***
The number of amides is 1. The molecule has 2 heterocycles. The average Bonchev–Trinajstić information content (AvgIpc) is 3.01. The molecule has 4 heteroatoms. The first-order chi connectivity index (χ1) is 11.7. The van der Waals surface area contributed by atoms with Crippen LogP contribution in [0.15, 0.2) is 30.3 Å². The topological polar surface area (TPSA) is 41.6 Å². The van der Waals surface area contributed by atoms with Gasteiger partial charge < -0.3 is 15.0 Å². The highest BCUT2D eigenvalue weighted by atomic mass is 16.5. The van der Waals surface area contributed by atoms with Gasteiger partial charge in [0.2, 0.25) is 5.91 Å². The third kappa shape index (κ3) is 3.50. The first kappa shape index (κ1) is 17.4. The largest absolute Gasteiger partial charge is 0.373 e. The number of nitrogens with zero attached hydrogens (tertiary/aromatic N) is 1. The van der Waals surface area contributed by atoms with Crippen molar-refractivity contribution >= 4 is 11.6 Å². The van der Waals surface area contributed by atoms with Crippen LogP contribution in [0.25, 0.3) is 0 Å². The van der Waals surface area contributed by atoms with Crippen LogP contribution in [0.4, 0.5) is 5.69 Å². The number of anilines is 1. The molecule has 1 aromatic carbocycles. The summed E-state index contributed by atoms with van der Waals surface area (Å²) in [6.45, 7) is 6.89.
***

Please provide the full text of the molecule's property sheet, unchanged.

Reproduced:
The number of amides is 1. The molecule has 2 heterocycles. The average Bonchev–Trinajstić information content (AvgIpc) is 3.01. The molecule has 4 heteroatoms. The first-order chi connectivity index (χ1) is 11.7. The van der Waals surface area contributed by atoms with Crippen LogP contribution in [0.15, 0.2) is 30.3 Å². The topological polar surface area (TPSA) is 41.6 Å². The van der Waals surface area contributed by atoms with Gasteiger partial charge < -0.3 is 15.0 Å². The highest BCUT2D eigenvalue weighted by atomic mass is 16.5. The van der Waals surface area contributed by atoms with Gasteiger partial charge in [0.2, 0.25) is 5.91 Å². The third kappa shape index (κ3) is 3.50. The first kappa shape index (κ1) is 17.4. The largest absolute Gasteiger partial charge is 0.373 e. The number of nitrogens with zero attached hydrogens (tertiary/aromatic N) is 1. The van der Waals surface area contributed by atoms with Crippen molar-refractivity contribution >= 4 is 11.6 Å². The van der Waals surface area contributed by atoms with Crippen LogP contribution in [0.25, 0.3) is 0 Å². The van der Waals surface area contributed by atoms with Crippen LogP contribution in [0.4, 0.5) is 5.69 Å². The number of anilines is 1. The molecule has 1 aromatic carbocycles. The summed E-state index contributed by atoms with van der Waals surface area (Å²) in [6.45, 7) is 6.89.